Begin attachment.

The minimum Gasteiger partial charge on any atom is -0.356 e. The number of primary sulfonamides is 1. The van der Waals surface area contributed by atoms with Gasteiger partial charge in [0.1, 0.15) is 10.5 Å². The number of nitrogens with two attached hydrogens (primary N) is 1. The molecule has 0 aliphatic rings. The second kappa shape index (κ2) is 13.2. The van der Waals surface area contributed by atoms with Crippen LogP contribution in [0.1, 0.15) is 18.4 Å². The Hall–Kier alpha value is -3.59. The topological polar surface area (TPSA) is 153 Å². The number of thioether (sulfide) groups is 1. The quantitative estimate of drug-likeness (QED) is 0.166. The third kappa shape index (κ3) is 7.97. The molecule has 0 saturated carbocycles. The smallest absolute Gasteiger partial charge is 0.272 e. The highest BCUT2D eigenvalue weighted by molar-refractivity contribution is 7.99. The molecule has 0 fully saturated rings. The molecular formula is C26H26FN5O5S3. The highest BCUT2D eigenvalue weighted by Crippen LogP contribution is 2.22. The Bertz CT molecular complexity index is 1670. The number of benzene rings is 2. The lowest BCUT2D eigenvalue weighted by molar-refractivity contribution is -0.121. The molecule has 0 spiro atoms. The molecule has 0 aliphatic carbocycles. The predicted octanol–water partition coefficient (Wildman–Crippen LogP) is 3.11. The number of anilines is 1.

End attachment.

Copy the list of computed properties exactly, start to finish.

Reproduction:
The minimum Gasteiger partial charge on any atom is -0.356 e. The number of primary sulfonamides is 1. The van der Waals surface area contributed by atoms with Gasteiger partial charge in [0.1, 0.15) is 10.5 Å². The number of nitrogens with two attached hydrogens (primary N) is 1. The molecule has 0 aliphatic rings. The second kappa shape index (κ2) is 13.2. The van der Waals surface area contributed by atoms with Crippen LogP contribution in [0.1, 0.15) is 18.4 Å². The Hall–Kier alpha value is -3.59. The topological polar surface area (TPSA) is 153 Å². The number of thioether (sulfide) groups is 1. The quantitative estimate of drug-likeness (QED) is 0.166. The third kappa shape index (κ3) is 7.97. The molecule has 0 saturated carbocycles. The smallest absolute Gasteiger partial charge is 0.272 e. The highest BCUT2D eigenvalue weighted by molar-refractivity contribution is 7.99. The molecule has 0 fully saturated rings. The molecular formula is C26H26FN5O5S3. The highest BCUT2D eigenvalue weighted by Crippen LogP contribution is 2.22. The Bertz CT molecular complexity index is 1670. The number of benzene rings is 2. The lowest BCUT2D eigenvalue weighted by molar-refractivity contribution is -0.121. The molecule has 0 spiro atoms. The molecule has 0 aliphatic carbocycles. The predicted octanol–water partition coefficient (Wildman–Crippen LogP) is 3.11. The number of anilines is 1.